STOCKBRIDGE -- The Most Rev. Martin D. Holley credits, in part, Divine Mercy Sunday for him becoming the auxiliary bishop of the Roman Catholic Archdiocese in Washington D.C.

Nine years ago, the late Pope John Paul II named Holley to the religious post shortly after the Florida priest said he had his own "personal experience" with Jesus' message of divine mercy.

During the Mercy Sunday celebration at the National Shrine of the Divine Mercy, Holley recalled how a painting of Jesus seemed to shine brighter on the eve of Mercy Sunday in March 2004. While the parish priest of St. Therese of Lisieux Church in Pensacola, Fla., celebrated Mass, he noticed the sun through the stained glass windows acted as a spotlight on the altar and the portrait.

A woman holds up a portrait of Jesus during the Mercy Sunday Mass.
A woman holds up a portrait of Jesus during the Mercy Sunday Mass. (Stephanie Zollshan / Berkshire Eagle Staff)

"After a moment, it seemed as if the words in the Sacramentary were lifted off the page ... and the rays from the heart of the portrait of the Divine Mercy were glistening ever so bright," Holley told the thousands gathered on Eden Hill.

Holley doubts being elevated to bishop two months following the illuminating event in May 2004 was a coincidence.

"While I had already been promoting [the message of] divine mercy, my devotion would intensify because, now as bishop, the Lord was calling me to ... extend his mercy to others," he said.

Holley's homily highlighted the area's largest outdoor Catholic Mass before an unofficial estimate of 17,000 people who made the pilgrimage for the annual Divine Mercy Sunday celebration held by the Marian Fathers of the Immaculate Conception (MIC).


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Divine Mercy Sunday is an international Catholic feast day observed on the Sunday after Easter, promoting Jesus' message that he's merciful to everyone and that people should trust in his mercy and lead a compassionate life.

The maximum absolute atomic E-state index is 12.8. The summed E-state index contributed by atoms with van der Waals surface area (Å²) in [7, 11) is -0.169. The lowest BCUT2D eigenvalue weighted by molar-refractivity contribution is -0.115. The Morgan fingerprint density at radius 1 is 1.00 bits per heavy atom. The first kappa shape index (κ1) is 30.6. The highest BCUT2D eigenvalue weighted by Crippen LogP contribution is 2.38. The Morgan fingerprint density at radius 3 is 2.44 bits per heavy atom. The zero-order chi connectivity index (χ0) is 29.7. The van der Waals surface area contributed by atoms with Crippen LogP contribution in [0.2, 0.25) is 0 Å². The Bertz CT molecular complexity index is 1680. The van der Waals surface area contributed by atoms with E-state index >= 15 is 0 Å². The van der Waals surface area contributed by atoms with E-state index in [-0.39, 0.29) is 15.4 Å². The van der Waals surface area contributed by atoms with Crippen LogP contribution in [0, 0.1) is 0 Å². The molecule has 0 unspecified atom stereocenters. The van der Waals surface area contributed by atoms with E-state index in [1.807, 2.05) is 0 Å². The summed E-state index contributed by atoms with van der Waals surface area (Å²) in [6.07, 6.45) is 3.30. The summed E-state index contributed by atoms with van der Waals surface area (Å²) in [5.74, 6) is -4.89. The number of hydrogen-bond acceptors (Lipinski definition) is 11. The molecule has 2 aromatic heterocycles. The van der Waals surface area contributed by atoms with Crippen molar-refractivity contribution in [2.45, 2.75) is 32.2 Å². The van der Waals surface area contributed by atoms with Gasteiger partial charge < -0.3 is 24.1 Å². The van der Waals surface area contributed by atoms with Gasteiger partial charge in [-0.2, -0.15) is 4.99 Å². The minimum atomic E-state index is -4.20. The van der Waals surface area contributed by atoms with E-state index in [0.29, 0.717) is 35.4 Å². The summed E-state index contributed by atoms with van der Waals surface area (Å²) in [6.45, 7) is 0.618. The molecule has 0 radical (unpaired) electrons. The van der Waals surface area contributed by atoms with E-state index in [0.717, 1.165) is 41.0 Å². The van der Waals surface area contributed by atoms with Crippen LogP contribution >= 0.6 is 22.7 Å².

Since the shrine opened in 1961, the local order of Marians have seen their Mercy Sunday observance grow from a Sunday-only event of a few thousand people to a three-day weekend celebration averaging between 15,000 and 20,000 on the final day.

(Stephanie Zollshan / Berkshire Eagle Staff)
The Friday through Sunday gathering draws people from all over the eastern United States and Canada.

"It's beautiful to see all the different cultures," said the shrine's rector, Rev. Kenneth Dos Santos, MIC.

Costa Rica native Nellie Arias was among the shrine's many first-time visitors on Sunday who was moved by the experience, especially the outdoor life-like Stations of the Cross. The newly installed bronze statues depicting Jesus' path to crucifixion on Good Friday are along a winding path on a grassy knoll across from the shrine.

"I'm very impressed; it's very real and a nice inspiration," said the Norwalk Conn. resident.

The shrine also has a follower in Pope Francis, according to the Rev. Kazimierz Chwalek, MIC, the Marians provincial superior. A year ago, Chwalek met and had a conversation with Cardinal Jorge Mario Bergoglio of Argentina, before his election last month as the new leader of the Roman Catholic Church.

"He told me, ‘Divine Mercy is very important for us and the world,' " Chwalek recalled. "So when [Bergoglio] became the pope, the Marians were very happy."

To reach Dick Lindsay:
rlindsay@berkshireeagle.com,
or (413) 496-6233.